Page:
What is Hindu Undivided Family (HUF)?
The Hindu Undivided Family (HUF) is defined as a separate entity for tax assessment under the Income-tax Act, 1961. As per section 2(31) of the Act, HUF is considered a “person”.
In accordance with Hindu Law, an HUF consists of individuals descended from a common ancestor, including wife and unmarried daughters, and is formed automatically within a Hindu Family, not through a contract.
Jain and Sikh families, although not governed by Hindu Law, are considered HUFs under the Act.
How is a Hindu Undivided Family (HUF) incorporated?
HUF, under both Hindu law and the Income Tax Act, 1961, is a result of legal recognition and not the result of any act of parties. It is a dynamic entity that expands with the birth of a family member and shrinks with the death of a member. Women join or leave the HUF upon marriage. As long as there is a family nucleus, a HUF can exist with only one male member for tax purposes. The term “Hindu Undivided Family” in the Income Tax Act refers to the same definition as a Hindu Joint Family under Hindu personal law. Under Hindu law, a joint family can consist of a single male member and the widows of deceased male members, and the Income Tax Act does not require a HUF to consist of at least two male members.
Can a single male incorporate HUF?
A family is defined as a group of individuals, not just one. It’s a requirement for a family to have multiple members. A single person, regardless of gender, does not qualify as a family. The concept of a “single-person family” is a paradox. According to section 2(31) of the Income Tax Act, 1961, a Hindu Undivided Family (HUF) is viewed as a separate entity distinct from an individual. An assessment of HUF status can only be made when the HUF has two or more members.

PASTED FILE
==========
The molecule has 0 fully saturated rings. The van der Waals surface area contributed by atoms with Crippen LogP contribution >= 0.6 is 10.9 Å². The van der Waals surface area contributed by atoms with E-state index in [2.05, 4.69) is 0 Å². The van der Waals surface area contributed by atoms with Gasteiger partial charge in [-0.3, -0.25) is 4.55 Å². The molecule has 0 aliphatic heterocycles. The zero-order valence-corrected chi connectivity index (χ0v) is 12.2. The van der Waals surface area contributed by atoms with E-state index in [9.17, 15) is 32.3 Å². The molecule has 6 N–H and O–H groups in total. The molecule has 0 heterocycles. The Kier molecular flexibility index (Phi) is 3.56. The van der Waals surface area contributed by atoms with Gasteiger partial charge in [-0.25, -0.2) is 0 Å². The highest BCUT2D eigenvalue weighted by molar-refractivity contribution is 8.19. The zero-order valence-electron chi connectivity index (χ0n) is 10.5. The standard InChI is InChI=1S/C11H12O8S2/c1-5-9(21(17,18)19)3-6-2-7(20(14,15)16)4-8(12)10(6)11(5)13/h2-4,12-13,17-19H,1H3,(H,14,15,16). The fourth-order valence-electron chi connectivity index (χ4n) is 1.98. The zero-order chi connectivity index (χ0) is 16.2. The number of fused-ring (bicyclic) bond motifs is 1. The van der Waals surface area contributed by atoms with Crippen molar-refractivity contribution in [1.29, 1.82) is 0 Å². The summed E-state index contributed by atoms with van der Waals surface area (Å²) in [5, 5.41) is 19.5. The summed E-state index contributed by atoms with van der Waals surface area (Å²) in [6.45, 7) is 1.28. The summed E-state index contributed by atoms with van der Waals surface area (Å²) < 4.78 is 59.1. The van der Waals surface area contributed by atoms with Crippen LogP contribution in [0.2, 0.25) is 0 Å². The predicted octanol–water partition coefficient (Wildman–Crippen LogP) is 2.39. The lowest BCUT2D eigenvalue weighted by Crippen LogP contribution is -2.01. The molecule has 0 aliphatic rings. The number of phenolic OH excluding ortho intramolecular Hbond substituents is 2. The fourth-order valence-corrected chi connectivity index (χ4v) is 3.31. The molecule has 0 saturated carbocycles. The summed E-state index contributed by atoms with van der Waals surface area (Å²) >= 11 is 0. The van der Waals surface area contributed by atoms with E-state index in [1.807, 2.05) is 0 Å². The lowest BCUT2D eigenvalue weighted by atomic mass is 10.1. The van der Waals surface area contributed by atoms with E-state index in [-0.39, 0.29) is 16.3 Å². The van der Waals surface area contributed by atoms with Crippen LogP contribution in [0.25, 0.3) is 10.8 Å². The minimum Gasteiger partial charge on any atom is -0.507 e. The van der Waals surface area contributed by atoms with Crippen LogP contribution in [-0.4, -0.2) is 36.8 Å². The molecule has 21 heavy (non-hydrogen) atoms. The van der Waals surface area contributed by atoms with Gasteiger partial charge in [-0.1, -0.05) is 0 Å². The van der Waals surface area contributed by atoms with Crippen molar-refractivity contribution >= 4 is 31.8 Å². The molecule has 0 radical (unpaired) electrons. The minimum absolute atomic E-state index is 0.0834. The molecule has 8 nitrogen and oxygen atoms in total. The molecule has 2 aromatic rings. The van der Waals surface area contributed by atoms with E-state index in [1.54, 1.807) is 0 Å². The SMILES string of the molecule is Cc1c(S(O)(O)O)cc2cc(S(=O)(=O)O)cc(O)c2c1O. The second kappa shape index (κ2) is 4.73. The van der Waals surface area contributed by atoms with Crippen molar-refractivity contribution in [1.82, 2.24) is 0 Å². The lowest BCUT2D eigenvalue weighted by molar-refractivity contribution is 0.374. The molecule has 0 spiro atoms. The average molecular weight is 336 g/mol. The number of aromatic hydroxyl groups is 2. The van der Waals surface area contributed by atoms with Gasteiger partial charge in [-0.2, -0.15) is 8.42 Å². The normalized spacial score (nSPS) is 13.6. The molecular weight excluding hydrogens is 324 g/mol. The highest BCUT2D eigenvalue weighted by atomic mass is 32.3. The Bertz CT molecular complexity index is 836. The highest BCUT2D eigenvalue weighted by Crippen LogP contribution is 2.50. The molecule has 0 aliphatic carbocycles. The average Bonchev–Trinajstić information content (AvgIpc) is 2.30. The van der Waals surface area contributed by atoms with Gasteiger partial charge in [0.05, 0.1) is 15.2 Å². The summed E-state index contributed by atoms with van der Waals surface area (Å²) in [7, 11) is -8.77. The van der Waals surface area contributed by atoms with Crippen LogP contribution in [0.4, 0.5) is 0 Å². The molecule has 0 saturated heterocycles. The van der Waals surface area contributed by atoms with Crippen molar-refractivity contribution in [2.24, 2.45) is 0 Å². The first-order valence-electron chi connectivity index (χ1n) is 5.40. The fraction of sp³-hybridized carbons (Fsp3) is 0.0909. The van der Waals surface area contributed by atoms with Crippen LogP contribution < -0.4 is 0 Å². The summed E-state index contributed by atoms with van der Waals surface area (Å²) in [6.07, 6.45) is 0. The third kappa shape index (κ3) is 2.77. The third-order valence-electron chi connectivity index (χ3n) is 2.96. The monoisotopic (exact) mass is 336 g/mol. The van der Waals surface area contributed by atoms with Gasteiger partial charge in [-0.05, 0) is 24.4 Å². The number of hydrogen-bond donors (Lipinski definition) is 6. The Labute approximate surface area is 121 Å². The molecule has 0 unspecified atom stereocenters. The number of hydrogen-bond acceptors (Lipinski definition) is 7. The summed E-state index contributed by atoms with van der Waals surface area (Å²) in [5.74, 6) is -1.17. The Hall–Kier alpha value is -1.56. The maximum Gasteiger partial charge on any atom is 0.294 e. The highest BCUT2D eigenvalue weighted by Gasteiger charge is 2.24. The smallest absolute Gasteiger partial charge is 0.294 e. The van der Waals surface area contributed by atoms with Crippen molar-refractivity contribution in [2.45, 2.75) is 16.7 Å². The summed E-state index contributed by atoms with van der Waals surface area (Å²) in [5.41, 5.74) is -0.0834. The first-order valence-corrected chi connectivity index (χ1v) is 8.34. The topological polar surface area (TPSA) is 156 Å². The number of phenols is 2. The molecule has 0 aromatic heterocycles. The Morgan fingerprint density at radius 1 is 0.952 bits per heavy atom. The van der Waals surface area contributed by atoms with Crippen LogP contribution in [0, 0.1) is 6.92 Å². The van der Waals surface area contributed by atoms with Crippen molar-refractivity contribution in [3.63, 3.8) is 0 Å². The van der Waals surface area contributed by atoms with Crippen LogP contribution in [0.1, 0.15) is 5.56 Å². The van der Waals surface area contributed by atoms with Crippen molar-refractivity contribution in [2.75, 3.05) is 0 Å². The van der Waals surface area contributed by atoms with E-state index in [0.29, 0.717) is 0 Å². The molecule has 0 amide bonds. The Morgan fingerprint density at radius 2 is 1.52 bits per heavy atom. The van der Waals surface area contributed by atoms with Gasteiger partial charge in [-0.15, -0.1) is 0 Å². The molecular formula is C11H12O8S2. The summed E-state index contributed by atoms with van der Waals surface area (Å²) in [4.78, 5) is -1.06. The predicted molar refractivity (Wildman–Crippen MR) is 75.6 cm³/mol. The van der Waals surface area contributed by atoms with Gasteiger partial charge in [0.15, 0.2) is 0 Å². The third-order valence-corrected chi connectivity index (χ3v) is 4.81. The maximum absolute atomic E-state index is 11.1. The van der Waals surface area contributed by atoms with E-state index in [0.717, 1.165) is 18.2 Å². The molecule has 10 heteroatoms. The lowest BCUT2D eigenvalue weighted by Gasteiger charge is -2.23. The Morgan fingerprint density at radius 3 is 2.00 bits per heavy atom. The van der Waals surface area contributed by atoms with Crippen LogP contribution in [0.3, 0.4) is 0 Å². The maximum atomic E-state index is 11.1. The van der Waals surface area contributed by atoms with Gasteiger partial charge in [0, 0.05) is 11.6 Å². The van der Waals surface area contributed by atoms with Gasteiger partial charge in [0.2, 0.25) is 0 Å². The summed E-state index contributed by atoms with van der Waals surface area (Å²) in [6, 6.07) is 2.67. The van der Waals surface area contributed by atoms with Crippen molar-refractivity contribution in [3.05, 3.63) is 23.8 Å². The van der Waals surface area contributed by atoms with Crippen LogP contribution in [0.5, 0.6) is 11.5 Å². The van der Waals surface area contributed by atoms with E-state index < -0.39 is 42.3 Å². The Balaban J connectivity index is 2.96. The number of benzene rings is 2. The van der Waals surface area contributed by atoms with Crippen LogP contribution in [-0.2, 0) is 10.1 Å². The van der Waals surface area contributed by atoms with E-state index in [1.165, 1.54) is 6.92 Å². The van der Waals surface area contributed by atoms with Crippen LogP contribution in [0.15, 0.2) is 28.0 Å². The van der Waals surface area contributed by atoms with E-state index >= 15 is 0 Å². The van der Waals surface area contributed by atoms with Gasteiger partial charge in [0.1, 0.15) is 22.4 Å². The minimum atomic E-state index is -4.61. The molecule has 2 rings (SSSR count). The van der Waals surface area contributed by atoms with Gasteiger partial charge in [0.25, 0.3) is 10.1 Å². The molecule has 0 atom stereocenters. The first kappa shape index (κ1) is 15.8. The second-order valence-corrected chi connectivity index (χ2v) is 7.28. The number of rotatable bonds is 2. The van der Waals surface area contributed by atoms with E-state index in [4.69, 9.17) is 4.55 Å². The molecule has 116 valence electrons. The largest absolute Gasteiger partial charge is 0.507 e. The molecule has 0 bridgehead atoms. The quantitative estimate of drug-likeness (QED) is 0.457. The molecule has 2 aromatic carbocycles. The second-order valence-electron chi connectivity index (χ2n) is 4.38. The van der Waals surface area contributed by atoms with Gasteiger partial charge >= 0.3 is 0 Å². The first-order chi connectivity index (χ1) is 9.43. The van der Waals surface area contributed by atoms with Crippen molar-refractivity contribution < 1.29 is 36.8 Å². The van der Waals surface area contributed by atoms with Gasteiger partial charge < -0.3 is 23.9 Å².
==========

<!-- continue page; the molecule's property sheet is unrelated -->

Residential Status of HUF
The residential status of a HUF for Income Tax purposes can be one of the following:
(1) Resident and Ordinarily Resident in India,
(2) Resident but not Ordinarily Resident, or
The taxpayer’s residential status is determined annually by using the provisions in the Income-tax Law. The status of a HUF can change from year to year, being a resident and ordinarily resident one year, non-resident or resident but not ordinarily resident the next, and potentially changing again or staying the same in the future.
To determine the residency status of a HUF, the process involves two steps:
Step 1: Determine residential status
The HUF will be considered a resident in India for tax purposes if its control and management are situated (either partially or wholly) within India.
Step 2: Determine ordinary residency (only if HUF is a resident)
A resident HUF is considered both resident and ordinarily resident in India for the year if its manager (karta or manager) meets both of the following criteria:
- Resides in India for a minimum of 2 years in the last 10 years prior to the relevant year.
- Has spent 730 days or more in India in the last 7 years prior to the relevant year.
If the manager of the resident HUF fails to meet either of the above criteria, the HUF is considered a resident but not ordinarily resident.
How to Apply PAN of HUF?
A Form 49A is filed for the HUF PAN application online by paying the government fee.
Documents required for Application of PAN of HUF
(a) An affidavit by the karta of the Hindu Undivided Family stating the name, father’s name and address of all the coparceners on the date of application; and
(b) copy of any document applicable in the case of an individual, in respect of karta of the Hindu undivided family, as proof of identity, address and date of birth.
ITR Forms Applicable for Hindu Undivided Family (HUF)
HUF is required to file an income tax return in:
Form ITR-2: where the HUF is not having income from profits and gains of business or profession
Form ITR-3: Where the HUF is having income from profits and gains of business or profession)